Muscle contusions or bruises are often referred to as corks
What is a cork?
A cork is bruising of the muscle usually occurring after blunt trauma. This causes a haematoma (a large bruise) to form. Sometimes, if it has occurred in the superficial muscles (close to the skin’s surface) you can physically see the bruising within a few hours. If the cork (or contusion) has occurred deep in the soft tissue, it can even take a few days or more to see the bruise!
How does it happen?
Usually you get a muscle contusion with contact sports such as rugby when another player’s knee or elbow impacts your body, or in soccer when a player may get kicked in the thigh. The most common places to get a cork is on the quadriceps (thigh) and the arm around the biceps, or buttocks. You could also get a contusion through individual sports such as surfing (e.g. if you land on your board) or in a car accident.
How should you manage a muscle contusion?
If you have any pain with exercise or continuing the sport you were playing you should stop and rest. You should then apply ice (wrapped in a wet cloth) with the muscle on a slight stretch. For example, if you had a cork to the quad (front thigh muscle), you should keep the knee bent under you as you sit on a chair to apply the ice over the cork, and alternatively, if the cork is on your hamstring (back thigh muscle) you sit with the leg straight and apply the ice to the back of the thigh. You could apply the ice for 15 minutes on and 20 minutes off over the next 2-3 hours, then apply one to three times per day over the next 48 hours. In between icing, it is a good idea to apply compression to the affected area (such as a tubi-grip compression bandage) during the day to prevent further swelling.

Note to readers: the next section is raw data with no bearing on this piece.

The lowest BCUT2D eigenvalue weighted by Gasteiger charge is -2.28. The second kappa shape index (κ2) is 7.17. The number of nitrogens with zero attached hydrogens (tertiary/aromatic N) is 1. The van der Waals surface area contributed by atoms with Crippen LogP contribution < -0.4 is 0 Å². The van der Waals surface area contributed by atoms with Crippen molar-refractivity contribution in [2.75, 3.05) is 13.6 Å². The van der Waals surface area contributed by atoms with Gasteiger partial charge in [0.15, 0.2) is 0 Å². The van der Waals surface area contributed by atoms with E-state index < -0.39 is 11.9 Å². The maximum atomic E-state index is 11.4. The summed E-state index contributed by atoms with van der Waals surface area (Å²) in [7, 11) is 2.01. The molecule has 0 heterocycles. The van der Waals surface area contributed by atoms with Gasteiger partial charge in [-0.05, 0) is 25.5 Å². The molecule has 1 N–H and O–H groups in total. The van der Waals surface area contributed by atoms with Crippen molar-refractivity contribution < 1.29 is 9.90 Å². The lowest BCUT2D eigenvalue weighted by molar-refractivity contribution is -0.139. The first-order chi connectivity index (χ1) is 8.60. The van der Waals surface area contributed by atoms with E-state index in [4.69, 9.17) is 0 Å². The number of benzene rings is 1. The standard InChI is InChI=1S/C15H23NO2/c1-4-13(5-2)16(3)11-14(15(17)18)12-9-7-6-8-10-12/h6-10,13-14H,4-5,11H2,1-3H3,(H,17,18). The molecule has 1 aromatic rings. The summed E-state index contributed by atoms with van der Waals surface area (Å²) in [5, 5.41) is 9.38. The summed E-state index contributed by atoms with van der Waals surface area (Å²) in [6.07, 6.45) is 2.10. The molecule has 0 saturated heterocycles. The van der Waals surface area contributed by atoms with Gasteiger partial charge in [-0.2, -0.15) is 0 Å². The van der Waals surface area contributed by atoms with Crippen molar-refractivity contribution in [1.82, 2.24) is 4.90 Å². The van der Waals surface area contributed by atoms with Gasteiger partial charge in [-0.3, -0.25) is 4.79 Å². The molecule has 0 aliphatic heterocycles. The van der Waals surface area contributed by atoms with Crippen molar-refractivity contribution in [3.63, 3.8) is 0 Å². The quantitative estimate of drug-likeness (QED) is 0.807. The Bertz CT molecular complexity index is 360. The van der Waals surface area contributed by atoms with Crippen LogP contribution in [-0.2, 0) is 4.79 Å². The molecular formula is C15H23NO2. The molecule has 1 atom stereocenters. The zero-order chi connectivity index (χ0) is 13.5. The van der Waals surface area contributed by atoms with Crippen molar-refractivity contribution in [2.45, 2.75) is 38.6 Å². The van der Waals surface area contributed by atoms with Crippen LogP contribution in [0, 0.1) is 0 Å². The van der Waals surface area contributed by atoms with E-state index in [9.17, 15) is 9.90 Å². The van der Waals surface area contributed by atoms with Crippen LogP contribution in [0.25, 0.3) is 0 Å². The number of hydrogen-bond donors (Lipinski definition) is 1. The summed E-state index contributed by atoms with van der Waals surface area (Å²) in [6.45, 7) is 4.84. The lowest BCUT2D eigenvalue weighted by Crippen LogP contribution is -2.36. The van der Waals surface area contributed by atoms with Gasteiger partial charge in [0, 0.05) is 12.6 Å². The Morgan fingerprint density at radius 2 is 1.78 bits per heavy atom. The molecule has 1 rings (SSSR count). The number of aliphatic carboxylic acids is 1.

What can go wrong if poorly managed?
A poorly managed cork can progress into myositis ossificans, where the excess bleeding and swelling calcifies – so essentially bone is forming within the muscle tissue and this will reduce the strength and flexibility of the muscle. It is worth noting that even with good management, it can sometimes occur.
Surgery for myositis ossificans is rarely warranted. If the myositis ossificans is removed before it is “mature,” it will likely return. Therefore, most surgeons wait between 6 and 12 months before even considering removal. Furthermore, there is a chance of return even when removed very late. Generally, myositis ossificans is only removed surgically if it interferes with joint motion or if it is irritating a nerve.
Examples of poor management of a cork:
- someone who doesn’t rest long enough for the cork to heal and causes further bleeding in the area by exercising the muscle.
- excessive alcohol consumption (which encourages further bleeding).
- strong massage or application of heat packs or having hot baths (all of which promotes more bleeding into the damaged muscle)
When to seek further treatment
If you have done all the aforementioned first aid and your pain or function are not showing a good improvement after a few days, it is best to get it looked at by your physiotherapist. Your physio can assess you to make sure there are no other injuries and give you advice on when you can safely return to a graduated exercise program. Your physio can also work out when it is safe to begin other techniques such as massage/stretching etc.